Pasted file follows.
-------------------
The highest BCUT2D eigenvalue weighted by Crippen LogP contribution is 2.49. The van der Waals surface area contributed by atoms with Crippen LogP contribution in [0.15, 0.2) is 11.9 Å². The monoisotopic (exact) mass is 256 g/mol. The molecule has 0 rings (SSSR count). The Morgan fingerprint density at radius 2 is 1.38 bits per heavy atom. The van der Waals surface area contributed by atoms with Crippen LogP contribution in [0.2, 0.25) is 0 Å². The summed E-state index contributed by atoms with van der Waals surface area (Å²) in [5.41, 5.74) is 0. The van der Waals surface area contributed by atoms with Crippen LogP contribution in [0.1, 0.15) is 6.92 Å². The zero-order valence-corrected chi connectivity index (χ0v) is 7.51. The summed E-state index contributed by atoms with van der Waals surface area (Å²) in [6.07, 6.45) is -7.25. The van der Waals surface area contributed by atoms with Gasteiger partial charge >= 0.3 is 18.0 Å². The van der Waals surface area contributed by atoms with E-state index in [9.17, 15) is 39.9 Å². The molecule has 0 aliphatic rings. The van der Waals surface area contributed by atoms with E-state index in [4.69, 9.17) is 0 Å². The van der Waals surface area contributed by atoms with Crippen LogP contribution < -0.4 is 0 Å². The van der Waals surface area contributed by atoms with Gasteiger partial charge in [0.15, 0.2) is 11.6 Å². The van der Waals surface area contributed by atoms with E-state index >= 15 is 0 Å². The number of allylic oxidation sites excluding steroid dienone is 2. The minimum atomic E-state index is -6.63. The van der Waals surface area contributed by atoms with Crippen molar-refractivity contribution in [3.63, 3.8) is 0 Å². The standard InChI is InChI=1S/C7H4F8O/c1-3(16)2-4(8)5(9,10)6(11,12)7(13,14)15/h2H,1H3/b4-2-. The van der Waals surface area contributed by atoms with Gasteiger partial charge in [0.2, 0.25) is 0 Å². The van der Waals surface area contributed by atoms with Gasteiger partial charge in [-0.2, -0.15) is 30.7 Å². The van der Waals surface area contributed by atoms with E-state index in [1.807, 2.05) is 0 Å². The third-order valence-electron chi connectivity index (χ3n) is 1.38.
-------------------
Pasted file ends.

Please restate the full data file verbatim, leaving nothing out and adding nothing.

The highest BCUT2D eigenvalue weighted by Crippen LogP contribution is 2.49. The van der Waals surface area contributed by atoms with Crippen LogP contribution in [0.15, 0.2) is 11.9 Å². The monoisotopic (exact) mass is 256 g/mol. The molecule has 0 rings (SSSR count). The Morgan fingerprint density at radius 2 is 1.38 bits per heavy atom. The van der Waals surface area contributed by atoms with Crippen LogP contribution in [0.2, 0.25) is 0 Å². The summed E-state index contributed by atoms with van der Waals surface area (Å²) in [5.41, 5.74) is 0. The van der Waals surface area contributed by atoms with Crippen LogP contribution in [0.1, 0.15) is 6.92 Å². The zero-order valence-corrected chi connectivity index (χ0v) is 7.51. The summed E-state index contributed by atoms with van der Waals surface area (Å²) in [6.07, 6.45) is -7.25. The van der Waals surface area contributed by atoms with Gasteiger partial charge >= 0.3 is 18.0 Å². The van der Waals surface area contributed by atoms with E-state index in [9.17, 15) is 39.9 Å². The molecule has 0 aliphatic rings. The van der Waals surface area contributed by atoms with E-state index in [4.69, 9.17) is 0 Å². The van der Waals surface area contributed by atoms with Crippen LogP contribution < -0.4 is 0 Å². The van der Waals surface area contributed by atoms with Gasteiger partial charge in [0.15, 0.2) is 11.6 Å². The van der Waals surface area contributed by atoms with E-state index >= 15 is 0 Å². The number of allylic oxidation sites excluding steroid dienone is 2. The minimum atomic E-state index is -6.63. The van der Waals surface area contributed by atoms with Crippen molar-refractivity contribution in [3.63, 3.8) is 0 Å². The standard InChI is InChI=1S/C7H4F8O/c1-3(16)2-4(8)5(9,10)6(11,12)7(13,14)15/h2H,1H3/b4-2-. The van der Waals surface area contributed by atoms with Gasteiger partial charge in [0.2, 0.25) is 0 Å². The van der Waals surface area contributed by atoms with Gasteiger partial charge in [-0.2, -0.15) is 30.7 Å². The van der Waals surface area contributed by atoms with E-state index in [1.807, 2.05) is 0 Å². The third-order valence-electron chi connectivity index (χ3n) is 1.38.